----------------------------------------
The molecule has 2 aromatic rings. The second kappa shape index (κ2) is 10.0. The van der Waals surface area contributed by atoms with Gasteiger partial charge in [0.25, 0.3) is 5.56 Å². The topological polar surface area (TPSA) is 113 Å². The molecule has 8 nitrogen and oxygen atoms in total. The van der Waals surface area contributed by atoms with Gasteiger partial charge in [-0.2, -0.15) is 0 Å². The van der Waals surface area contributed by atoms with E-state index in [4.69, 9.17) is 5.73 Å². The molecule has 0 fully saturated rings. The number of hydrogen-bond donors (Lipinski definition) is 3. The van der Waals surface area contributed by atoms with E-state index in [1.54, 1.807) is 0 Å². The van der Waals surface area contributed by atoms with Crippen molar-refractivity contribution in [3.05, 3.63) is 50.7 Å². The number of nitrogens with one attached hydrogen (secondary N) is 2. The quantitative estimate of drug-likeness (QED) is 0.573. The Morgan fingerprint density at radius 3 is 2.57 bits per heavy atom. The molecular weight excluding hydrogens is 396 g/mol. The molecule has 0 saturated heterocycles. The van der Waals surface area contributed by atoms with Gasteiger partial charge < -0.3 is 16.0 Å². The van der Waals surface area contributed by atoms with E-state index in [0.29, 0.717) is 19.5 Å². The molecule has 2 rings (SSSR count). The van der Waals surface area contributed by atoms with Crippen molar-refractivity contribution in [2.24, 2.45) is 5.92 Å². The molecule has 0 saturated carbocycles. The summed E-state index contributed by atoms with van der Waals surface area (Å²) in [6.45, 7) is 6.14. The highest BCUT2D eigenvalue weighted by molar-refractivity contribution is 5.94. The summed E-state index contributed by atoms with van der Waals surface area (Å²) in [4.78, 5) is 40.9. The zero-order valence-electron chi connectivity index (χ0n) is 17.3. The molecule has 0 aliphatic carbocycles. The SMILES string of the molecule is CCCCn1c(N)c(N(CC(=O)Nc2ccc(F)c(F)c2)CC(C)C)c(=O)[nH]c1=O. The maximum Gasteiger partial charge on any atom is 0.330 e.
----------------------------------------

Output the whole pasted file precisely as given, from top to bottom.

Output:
The molecule has 2 aromatic rings. The second kappa shape index (κ2) is 10.0. The van der Waals surface area contributed by atoms with Gasteiger partial charge in [0.25, 0.3) is 5.56 Å². The topological polar surface area (TPSA) is 113 Å². The molecule has 8 nitrogen and oxygen atoms in total. The van der Waals surface area contributed by atoms with Gasteiger partial charge in [-0.2, -0.15) is 0 Å². The van der Waals surface area contributed by atoms with E-state index in [4.69, 9.17) is 5.73 Å². The molecule has 0 fully saturated rings. The number of hydrogen-bond donors (Lipinski definition) is 3. The van der Waals surface area contributed by atoms with E-state index in [1.54, 1.807) is 0 Å². The van der Waals surface area contributed by atoms with Crippen molar-refractivity contribution in [3.05, 3.63) is 50.7 Å². The number of nitrogens with one attached hydrogen (secondary N) is 2. The quantitative estimate of drug-likeness (QED) is 0.573. The Morgan fingerprint density at radius 3 is 2.57 bits per heavy atom. The molecular weight excluding hydrogens is 396 g/mol. The molecule has 0 saturated heterocycles. The van der Waals surface area contributed by atoms with Gasteiger partial charge < -0.3 is 16.0 Å². The van der Waals surface area contributed by atoms with E-state index in [0.29, 0.717) is 19.5 Å². The molecule has 2 rings (SSSR count). The van der Waals surface area contributed by atoms with Crippen molar-refractivity contribution in [2.24, 2.45) is 5.92 Å². The molecule has 0 saturated carbocycles. The summed E-state index contributed by atoms with van der Waals surface area (Å²) in [6.45, 7) is 6.14. The highest BCUT2D eigenvalue weighted by molar-refractivity contribution is 5.94. The summed E-state index contributed by atoms with van der Waals surface area (Å²) in [4.78, 5) is 40.9. The zero-order valence-electron chi connectivity index (χ0n) is 17.3. The molecule has 0 aliphatic carbocycles. The SMILES string of the molecule is CCCCn1c(N)c(N(CC(=O)Nc2ccc(F)c(F)c2)CC(C)C)c(=O)[nH]c1=O. The maximum Gasteiger partial charge on any atom is 0.330 e.